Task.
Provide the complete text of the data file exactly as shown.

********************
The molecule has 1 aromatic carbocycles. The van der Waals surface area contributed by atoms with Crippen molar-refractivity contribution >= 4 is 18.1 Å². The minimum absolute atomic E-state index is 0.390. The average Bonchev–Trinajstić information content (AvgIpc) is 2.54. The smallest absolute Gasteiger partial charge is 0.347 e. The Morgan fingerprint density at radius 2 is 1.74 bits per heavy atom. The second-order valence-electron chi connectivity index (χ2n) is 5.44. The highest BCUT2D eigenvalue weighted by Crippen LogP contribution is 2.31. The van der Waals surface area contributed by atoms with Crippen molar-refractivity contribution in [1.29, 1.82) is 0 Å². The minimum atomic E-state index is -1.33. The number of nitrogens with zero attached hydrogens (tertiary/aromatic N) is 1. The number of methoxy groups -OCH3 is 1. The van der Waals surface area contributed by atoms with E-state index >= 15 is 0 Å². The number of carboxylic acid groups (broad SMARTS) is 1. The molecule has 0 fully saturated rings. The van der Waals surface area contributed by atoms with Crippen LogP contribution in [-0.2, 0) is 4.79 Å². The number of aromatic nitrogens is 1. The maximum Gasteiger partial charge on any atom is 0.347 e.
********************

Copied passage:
The molecule has 1 aromatic carbocycles. The van der Waals surface area contributed by atoms with Crippen molar-refractivity contribution >= 4 is 18.1 Å². The minimum absolute atomic E-state index is 0.390. The average Bonchev–Trinajstić information content (AvgIpc) is 2.54. The smallest absolute Gasteiger partial charge is 0.347 e. The Morgan fingerprint density at radius 2 is 1.74 bits per heavy atom. The second-order valence-electron chi connectivity index (χ2n) is 5.44. The highest BCUT2D eigenvalue weighted by Crippen LogP contribution is 2.31. The van der Waals surface area contributed by atoms with Crippen molar-refractivity contribution in [1.29, 1.82) is 0 Å². The minimum atomic E-state index is -1.33. The number of nitrogens with zero attached hydrogens (tertiary/aromatic N) is 1. The number of methoxy groups -OCH3 is 1. The van der Waals surface area contributed by atoms with E-state index >= 15 is 0 Å². The number of carboxylic acid groups (broad SMARTS) is 1. The molecule has 0 fully saturated rings. The van der Waals surface area contributed by atoms with Crippen LogP contribution in [-0.2, 0) is 4.79 Å². The number of aromatic nitrogens is 1. The maximum Gasteiger partial charge on any atom is 0.347 e.